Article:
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We’ve all heard it before – our carbon footprint is too high.  But let’s be real here – what even is a carbon footprint? How bad is mine? And can it even help when the Earth is already on fire?

Well, everything is fine, because I’ve done the hard work so you don’t have to. This guide will show you what a carbon footprint is, and maybe even how to help save the planet.

1. What’s a carbon footprint?

Your carbon footprint is the amount of greenhouse gases (like carbon dioxide and methane) produced by everything you do. Yes, even that sneaky kebab, and all the clothes you ‘accidentally’ bought on payday last week. A carbon footprint includes everything you buy, everywhere you travel, and everything you eat.  It’s kind of like the point system in the Good Place, but the good place is not killing the planet.

To work out your carbon footprint you tally up all the ways you caused greenhouse gases to release into the atmosphere and heat up the planet. Depressing, right? But it actually gets worse.

Because of just how much stuff we do and buy, adding up greenhouse gas emissions is incredibly difficult, and a lot of the time products or services will underestimate their carbon footprints.

For example, let’s think of a can of beer. The beer itself has a set of emissions from the brewing process and the hops and the water. But there’s also the aluminium can, and the emissions from creating the metal, and moulding it into shape. Then there’s the people that made the beer, and whether they drive or catch the bus every day to work… you can see where this is going.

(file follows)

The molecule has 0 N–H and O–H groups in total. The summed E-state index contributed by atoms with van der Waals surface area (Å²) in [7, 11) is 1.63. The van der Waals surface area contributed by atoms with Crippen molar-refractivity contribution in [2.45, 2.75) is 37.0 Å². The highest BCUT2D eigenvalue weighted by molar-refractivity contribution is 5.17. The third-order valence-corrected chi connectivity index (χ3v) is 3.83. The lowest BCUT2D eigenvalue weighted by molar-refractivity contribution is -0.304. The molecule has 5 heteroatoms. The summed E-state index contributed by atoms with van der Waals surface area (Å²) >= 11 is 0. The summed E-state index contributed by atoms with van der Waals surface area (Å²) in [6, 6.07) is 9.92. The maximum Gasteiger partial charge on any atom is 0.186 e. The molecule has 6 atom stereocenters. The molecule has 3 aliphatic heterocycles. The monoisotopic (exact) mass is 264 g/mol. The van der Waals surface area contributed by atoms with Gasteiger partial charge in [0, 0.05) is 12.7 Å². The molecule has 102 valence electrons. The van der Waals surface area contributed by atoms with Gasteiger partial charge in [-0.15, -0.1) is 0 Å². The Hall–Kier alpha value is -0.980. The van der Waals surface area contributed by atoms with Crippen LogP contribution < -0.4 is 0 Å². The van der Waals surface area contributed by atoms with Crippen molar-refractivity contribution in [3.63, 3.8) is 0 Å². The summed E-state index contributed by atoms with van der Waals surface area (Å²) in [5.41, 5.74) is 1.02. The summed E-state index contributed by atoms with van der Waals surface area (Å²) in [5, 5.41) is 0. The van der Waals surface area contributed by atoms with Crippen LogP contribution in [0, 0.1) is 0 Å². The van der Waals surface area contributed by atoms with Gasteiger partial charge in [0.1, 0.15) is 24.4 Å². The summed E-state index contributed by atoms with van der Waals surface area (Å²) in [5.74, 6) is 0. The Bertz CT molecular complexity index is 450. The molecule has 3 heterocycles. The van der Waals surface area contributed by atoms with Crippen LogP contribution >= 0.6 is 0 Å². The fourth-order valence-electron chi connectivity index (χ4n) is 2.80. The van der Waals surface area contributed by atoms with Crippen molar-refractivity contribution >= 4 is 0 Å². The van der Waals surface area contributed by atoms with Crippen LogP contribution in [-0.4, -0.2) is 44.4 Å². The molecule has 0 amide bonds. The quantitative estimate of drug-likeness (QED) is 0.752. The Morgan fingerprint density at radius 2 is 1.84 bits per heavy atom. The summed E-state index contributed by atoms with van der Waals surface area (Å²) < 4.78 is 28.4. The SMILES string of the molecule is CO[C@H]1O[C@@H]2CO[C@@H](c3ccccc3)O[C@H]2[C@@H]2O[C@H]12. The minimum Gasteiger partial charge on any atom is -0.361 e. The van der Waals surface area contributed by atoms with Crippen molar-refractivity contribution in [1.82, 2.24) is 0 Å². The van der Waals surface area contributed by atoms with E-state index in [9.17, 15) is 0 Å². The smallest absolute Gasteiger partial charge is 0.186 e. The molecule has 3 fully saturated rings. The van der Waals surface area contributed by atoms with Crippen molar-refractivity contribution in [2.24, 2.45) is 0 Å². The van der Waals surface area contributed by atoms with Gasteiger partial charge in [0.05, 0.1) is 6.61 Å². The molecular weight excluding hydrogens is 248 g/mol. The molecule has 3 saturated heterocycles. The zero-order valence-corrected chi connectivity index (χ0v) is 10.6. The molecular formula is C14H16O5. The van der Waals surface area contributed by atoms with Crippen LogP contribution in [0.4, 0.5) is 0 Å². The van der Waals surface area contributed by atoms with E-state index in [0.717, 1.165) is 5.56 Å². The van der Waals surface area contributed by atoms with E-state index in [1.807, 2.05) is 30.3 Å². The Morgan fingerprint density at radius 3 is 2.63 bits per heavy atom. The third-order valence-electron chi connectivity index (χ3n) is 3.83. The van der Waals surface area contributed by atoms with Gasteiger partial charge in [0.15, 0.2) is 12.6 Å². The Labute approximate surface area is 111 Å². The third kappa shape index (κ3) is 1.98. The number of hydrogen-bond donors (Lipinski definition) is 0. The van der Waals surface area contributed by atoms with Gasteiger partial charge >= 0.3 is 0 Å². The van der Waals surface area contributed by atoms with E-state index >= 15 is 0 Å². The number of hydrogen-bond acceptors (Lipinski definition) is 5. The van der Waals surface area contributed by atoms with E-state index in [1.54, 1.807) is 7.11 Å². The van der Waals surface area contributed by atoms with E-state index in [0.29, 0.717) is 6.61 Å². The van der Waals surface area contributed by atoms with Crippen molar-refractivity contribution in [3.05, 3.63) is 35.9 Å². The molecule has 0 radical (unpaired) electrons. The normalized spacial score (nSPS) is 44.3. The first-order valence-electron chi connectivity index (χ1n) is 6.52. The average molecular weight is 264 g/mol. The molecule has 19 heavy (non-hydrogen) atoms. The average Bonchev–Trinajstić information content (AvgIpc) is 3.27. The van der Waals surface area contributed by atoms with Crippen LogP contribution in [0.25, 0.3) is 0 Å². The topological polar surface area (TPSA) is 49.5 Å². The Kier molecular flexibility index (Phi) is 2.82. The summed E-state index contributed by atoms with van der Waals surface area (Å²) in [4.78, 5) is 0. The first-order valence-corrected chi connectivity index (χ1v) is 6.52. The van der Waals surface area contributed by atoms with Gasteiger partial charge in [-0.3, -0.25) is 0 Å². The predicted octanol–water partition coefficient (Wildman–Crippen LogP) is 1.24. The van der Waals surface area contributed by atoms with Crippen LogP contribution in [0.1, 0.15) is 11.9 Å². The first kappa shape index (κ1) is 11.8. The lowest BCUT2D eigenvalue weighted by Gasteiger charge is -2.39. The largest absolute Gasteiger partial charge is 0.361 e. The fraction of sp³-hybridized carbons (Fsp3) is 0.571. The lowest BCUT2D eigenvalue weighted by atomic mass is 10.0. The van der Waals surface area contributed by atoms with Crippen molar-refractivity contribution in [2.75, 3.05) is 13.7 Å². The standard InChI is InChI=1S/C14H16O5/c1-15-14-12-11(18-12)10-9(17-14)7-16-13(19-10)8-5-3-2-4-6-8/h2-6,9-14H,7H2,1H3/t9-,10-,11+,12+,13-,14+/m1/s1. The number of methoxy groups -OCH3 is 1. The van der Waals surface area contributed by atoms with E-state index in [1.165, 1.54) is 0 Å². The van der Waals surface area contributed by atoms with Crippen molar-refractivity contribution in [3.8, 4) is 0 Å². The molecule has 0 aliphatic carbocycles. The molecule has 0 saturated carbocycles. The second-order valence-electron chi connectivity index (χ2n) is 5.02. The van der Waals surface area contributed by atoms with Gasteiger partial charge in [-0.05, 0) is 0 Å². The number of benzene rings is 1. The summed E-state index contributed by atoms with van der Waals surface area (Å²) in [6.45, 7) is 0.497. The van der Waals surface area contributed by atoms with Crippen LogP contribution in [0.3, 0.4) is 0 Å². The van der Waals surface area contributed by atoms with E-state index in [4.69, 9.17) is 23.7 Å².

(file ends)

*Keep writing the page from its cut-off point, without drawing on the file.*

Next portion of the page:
2. Getting an accurate carbon footprint is tough.

But despite this, even a general carbon footprint gives us a good indication of just how we’re tracking. It can be a really important metric of how sustainability we are living.

Plus, finding out just how big our carbon footprint is right now is the first step to making it smaller and hopefully helping out the planet. (Which lets be real, the planet could probably use right now.)

3. How do I work out how big mine is?

So now we know what a carbon footprint is – how do we work out if we’ve got petite little feet, or size eleven stompers? After spending a lot of time going though carbon footprint calculators, I’ve got two to recommend.

The first is Global Footprint Network’s Footprint Calculator. After imputing your details, instead of giving you a footprint size, it will tell you how many planets we need if everyone on Earth lived like you. This calculator is simple, and you should be able to do it in a few minutes.

It has some options to add details to improve accuracy, which are definitely worth it, and give you a more exact view of what you’re looking for.

At the end of it all, it’ll show you what area of your life is creating the most emissions (mine was flights, oops) and some simple things you can do to lower your footprint.  Now, although this one is easy to use and takes into account many factors of your life, it’s more of a guide to how sustainably you’re living then an accurate carbon footprint calculator.  If you want that, you’ll have to bring in the big guns – the Carbon Calculator.